It’s Friday, which means it’s time for Clips of the Week! This being the first full week of August, its seemed appropriate to have a water themed entry, so we have fly fishing Shenandoah, tubing, kayaking, and EXTREME kayaking for you, along with an important message form Great Smoky Mountains National Park. Enjoy, and remember, if you have a video you want featured in clips of the week, leave a comment or email firstname.lastname@example.org.
Our favorite outdoor videos of the week that was:
1. Beautiful Brookies
We’ll kick off this week with a gorgeous little vid from our friends at Two Fisted Heart Productions (you may remember them from the tidal Potomac doc in the F3T, Urban Lines). The message is simple, you can always go home again…to fish, and features some awesome shots of wild Shenandoah National Park brook trout leaving the water in pursuit of yellow sallies. This is what small stream trout fishing is all about.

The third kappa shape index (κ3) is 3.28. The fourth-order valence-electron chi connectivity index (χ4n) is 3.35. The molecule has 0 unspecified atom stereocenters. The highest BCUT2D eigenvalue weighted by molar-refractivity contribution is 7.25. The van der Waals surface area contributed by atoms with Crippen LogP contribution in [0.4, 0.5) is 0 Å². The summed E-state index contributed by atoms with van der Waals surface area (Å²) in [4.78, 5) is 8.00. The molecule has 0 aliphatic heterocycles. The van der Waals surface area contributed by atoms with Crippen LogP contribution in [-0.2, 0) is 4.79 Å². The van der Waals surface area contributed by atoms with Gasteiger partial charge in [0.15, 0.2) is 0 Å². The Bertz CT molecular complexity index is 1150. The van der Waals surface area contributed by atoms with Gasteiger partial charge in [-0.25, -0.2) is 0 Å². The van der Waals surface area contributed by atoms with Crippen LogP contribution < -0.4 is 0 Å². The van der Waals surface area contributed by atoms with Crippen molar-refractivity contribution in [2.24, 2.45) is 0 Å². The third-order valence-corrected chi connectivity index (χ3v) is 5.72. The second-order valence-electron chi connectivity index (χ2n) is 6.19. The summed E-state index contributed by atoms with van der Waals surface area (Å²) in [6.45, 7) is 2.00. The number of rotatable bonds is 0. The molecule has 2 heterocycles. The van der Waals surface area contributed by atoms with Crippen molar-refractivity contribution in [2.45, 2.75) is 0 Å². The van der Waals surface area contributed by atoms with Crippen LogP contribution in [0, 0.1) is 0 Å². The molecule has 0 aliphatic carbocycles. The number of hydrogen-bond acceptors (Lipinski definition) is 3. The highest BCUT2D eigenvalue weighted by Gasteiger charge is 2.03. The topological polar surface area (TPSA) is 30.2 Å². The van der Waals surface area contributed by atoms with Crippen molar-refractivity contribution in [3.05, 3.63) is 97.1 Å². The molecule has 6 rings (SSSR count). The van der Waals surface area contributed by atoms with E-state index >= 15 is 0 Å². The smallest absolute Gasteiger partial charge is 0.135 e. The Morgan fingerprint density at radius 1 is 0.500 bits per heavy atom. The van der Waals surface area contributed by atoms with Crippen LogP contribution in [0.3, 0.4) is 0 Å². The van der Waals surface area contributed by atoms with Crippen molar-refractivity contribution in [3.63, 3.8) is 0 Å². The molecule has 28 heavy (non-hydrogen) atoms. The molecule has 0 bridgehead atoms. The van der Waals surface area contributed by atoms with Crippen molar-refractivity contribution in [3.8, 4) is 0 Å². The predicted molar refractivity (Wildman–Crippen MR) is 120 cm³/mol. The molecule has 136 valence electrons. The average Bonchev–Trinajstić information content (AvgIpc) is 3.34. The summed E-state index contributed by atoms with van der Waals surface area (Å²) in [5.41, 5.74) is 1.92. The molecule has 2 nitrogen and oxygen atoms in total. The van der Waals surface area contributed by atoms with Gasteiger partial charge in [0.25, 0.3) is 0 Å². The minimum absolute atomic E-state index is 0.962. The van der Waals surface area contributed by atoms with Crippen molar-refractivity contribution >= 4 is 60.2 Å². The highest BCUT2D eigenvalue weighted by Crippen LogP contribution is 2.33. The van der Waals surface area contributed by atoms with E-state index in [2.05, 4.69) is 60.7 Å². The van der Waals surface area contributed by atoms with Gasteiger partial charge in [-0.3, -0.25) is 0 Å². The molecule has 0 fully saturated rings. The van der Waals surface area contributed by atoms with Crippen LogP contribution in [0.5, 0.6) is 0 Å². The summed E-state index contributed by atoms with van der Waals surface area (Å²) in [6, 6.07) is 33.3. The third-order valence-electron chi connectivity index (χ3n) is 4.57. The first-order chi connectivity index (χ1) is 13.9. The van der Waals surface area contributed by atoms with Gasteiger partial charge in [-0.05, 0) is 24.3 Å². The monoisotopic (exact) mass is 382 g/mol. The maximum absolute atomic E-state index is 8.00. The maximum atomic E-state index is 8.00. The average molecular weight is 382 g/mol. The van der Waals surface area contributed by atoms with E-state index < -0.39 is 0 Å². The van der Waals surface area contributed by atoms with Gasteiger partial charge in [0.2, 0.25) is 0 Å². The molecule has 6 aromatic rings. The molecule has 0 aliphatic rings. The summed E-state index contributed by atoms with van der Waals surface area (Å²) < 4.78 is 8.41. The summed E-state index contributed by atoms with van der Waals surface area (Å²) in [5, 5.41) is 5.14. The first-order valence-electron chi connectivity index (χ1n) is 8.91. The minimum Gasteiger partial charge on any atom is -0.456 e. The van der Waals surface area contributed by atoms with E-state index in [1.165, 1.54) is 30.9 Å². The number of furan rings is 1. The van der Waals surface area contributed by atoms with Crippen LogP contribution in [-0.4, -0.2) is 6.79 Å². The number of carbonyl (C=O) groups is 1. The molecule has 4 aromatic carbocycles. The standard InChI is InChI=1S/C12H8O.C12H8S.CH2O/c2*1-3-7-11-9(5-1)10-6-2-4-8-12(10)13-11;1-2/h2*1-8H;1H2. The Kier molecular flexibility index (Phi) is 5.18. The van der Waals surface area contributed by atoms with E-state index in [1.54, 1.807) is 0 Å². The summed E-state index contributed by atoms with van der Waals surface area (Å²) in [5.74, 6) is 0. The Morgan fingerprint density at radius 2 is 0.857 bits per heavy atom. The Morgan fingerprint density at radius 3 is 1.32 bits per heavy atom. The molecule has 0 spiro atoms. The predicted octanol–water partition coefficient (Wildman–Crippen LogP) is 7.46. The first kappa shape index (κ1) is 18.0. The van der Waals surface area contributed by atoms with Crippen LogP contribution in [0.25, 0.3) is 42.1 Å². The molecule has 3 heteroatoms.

2. Watauga Whitewater
Want to know what running the Watauga in a kayak at 240 cfs is like? Here you go.
3. Ozone Falls First Descent
This is a little old – it’s from January – but we just came across it this week. This vid features the first descent of 100+ foot Ozone Falls in Cumberland County, Tennessee, by Pat Keller and was scouted and shot by BRO contributor Chris Gratgmans. The video’s title, and GrindTV.com post have the hilarious title of “Kayaker Survives 100 Foot Drop…” like he went over the falls by accident. You can read the full story of the descent in Canoe & Kayak magazine.
4. Tubing Never Looked So Good
Here is a short little ode to tubing on Deep Creek in Great Smoky Mountains National Park. Looks like a blast.
5. Writing, and Carving, on the Wall
This is a semi-public service announcement from Great Smoky Mountains National Park addressing graffiti and vandalism of historic buildings on park grounds. This has special relevance this week as several monuments around the East, including Washington D.C.’s Lincoln Memorial, National Cathedral, and Smithsonian, and a statue of Jackie Robinson in New York. Vandalism in National Parks is on the rise across the nation, which is both baffling and infuriating.